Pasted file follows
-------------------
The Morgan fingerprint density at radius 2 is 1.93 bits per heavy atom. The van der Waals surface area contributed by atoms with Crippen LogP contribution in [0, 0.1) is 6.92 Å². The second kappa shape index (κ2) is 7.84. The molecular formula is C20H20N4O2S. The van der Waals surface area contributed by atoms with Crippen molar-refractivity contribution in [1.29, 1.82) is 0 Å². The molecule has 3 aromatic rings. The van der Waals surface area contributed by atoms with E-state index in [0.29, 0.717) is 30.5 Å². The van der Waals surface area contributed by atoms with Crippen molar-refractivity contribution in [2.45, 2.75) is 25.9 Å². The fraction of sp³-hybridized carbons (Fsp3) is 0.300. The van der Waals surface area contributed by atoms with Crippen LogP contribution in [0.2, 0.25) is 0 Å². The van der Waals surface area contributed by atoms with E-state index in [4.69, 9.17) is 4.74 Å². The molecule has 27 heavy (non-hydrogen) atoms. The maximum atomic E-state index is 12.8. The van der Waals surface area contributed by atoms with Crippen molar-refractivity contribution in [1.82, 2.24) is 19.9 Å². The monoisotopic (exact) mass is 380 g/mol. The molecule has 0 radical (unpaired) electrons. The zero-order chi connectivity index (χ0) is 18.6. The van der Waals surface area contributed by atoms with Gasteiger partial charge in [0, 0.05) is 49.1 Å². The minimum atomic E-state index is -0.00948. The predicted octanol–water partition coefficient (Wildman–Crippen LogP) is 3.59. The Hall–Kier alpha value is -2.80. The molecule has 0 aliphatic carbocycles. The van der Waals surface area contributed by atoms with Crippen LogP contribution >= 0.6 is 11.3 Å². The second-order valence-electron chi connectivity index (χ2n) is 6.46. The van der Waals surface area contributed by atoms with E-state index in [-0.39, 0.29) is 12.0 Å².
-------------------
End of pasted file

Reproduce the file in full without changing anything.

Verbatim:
The Morgan fingerprint density at radius 2 is 1.93 bits per heavy atom. The van der Waals surface area contributed by atoms with Crippen LogP contribution in [0, 0.1) is 6.92 Å². The second kappa shape index (κ2) is 7.84. The molecular formula is C20H20N4O2S. The van der Waals surface area contributed by atoms with Crippen molar-refractivity contribution in [1.29, 1.82) is 0 Å². The molecule has 3 aromatic rings. The van der Waals surface area contributed by atoms with E-state index in [0.29, 0.717) is 30.5 Å². The van der Waals surface area contributed by atoms with Crippen molar-refractivity contribution in [2.45, 2.75) is 25.9 Å². The fraction of sp³-hybridized carbons (Fsp3) is 0.300. The van der Waals surface area contributed by atoms with Crippen LogP contribution in [0.2, 0.25) is 0 Å². The van der Waals surface area contributed by atoms with E-state index in [4.69, 9.17) is 4.74 Å². The molecule has 27 heavy (non-hydrogen) atoms. The maximum atomic E-state index is 12.8. The van der Waals surface area contributed by atoms with Crippen molar-refractivity contribution in [1.82, 2.24) is 19.9 Å². The monoisotopic (exact) mass is 380 g/mol. The molecule has 0 radical (unpaired) electrons. The zero-order chi connectivity index (χ0) is 18.6. The van der Waals surface area contributed by atoms with Gasteiger partial charge in [0, 0.05) is 49.1 Å². The minimum atomic E-state index is -0.00948. The predicted octanol–water partition coefficient (Wildman–Crippen LogP) is 3.59. The Hall–Kier alpha value is -2.80. The molecule has 0 aliphatic carbocycles. The van der Waals surface area contributed by atoms with Crippen LogP contribution >= 0.6 is 11.3 Å². The second-order valence-electron chi connectivity index (χ2n) is 6.46. The van der Waals surface area contributed by atoms with E-state index in [-0.39, 0.29) is 12.0 Å².